Stem cells are a special form of human life:
So humble an entity, so hot a potato: The panel Stem cell debate ethical guidelines for all future federally funded research on human embryos.
These guidelines helped influence President George W. Stem-cell research has enormous potential value in both medical and commercial terms. Stem cells are the progenitors of all specialized cells in the body.
Blood stem cells hematopoietic cells reside in bone marrow and continuously produce a variety of blood and immune system cells. Mesenchymal stem cells are the source of new bone, cartilage, and connective tissue cells.
Neuronal stem cells produce a variety of nervous system tissue, mostly during early embryonic development but, as we are beginning to learn, later in life as well. During early development the precursors to all these more specialized stem cells, sometimes called "pluripotential stem cells" PSCsare found in the inner cell mass of the preimplantation embryo and in certain cell populations of the early fetus.
Stem-cell research took a great leap forward inwhen two independent research groups, led by Dr. John Gearhart of Johns Hopkins University, reported success in growing human stem cells in culture. Thomson and Gearhart, using different approaches, had isolated these very early precursor cells and Stem cell debate them out on a feeder layer of mouse cells to produce an immortalized pluripotent human stem cell culture.
This resetting allows the cells to be cultured indefinitely during repeated cell divisions or passages. One day, doctors treating a cancer patient with chemotherapy may be able to replace his or her damaged blood or marrow cells with new ones grown from ES cells.
In the future, when better understanding has been gained of the growth factors that induce specific forms of cell differentiation, immortalized PSC lines like these may be induced to produce specific tissue types. Also on the distant horizon lies the possibility of new cardiac tissue for heart attack victims, replacement blood and marrow cells for those who have undergone chemotherapy or radiation therapy for cancer, new skin tissue for burn victims, bone for those suffering from severe fractures or osteoporosis, and so on.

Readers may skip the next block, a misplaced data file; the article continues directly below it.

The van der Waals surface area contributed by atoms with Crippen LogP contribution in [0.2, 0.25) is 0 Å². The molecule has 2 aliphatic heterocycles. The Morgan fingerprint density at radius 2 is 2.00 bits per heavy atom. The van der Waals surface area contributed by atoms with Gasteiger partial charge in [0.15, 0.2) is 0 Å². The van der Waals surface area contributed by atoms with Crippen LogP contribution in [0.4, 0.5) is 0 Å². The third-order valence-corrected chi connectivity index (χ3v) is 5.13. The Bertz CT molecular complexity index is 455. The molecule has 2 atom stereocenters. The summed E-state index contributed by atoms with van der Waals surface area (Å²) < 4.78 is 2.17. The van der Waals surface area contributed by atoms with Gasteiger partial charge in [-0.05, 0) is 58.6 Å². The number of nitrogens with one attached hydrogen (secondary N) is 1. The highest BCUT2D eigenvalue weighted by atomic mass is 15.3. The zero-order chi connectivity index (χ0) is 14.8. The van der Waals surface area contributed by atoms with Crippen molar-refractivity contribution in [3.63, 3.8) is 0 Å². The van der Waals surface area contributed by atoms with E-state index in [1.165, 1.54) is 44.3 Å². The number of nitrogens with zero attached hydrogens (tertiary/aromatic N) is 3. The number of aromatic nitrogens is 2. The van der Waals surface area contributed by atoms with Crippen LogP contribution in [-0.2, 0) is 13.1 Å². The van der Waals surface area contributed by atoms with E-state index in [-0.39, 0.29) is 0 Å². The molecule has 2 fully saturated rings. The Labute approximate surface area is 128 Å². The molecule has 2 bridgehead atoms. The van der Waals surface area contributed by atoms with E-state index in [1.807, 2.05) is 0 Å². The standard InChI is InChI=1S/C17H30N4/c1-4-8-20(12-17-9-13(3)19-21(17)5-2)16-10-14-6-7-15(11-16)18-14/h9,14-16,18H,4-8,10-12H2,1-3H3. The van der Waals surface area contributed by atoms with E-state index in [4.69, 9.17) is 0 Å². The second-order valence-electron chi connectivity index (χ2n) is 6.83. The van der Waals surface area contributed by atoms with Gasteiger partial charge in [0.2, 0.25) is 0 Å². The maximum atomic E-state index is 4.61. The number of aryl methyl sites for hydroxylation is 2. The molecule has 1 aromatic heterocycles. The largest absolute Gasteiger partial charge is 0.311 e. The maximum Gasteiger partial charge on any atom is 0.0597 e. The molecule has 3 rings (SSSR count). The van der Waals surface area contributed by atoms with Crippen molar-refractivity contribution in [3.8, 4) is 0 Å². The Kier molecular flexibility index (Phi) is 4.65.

Closely studied, stem cell lines might give scientists new clues about the growth factors that drive tissue differentiation from the earliest embryonic stage forward. This would permit new understanding of cellular abnormalities, including cancer, and new ways of steering cell differentiation in desired paths.
At the end ofthe journal Science, in a special cover article and editorial, declared pluripotent stem cell research to be the scientific "breakthrough" of the year. Inthe journal Science declared pluripotent stem cell research the scientific "breakthrough" of the year.
A funding issue Major legal, ethical, and political hurdles stand in the way of these advances. In large part, these obstacles result from the fact that, of the three sources of stem cells, human embryos are the most promising. One source is the "adult," or mature, stem cells that reside in the body from infancy onward.
These cells are "multipotent," meaning they are able to produce a range of related tissues, such as the differing types of blood system cells.
A second source is embryonic germ cells that are derived from the primordial reproductive tissues of aborted early fetuses.
These are the cells that John Gearhart used in his research. They are pluripotent, able to give rise to all tissue types, although recent research suggests that their usefulness in cell-replacement therapies might be limited because they have already begun to take on some specific characteristics of their reproductive function.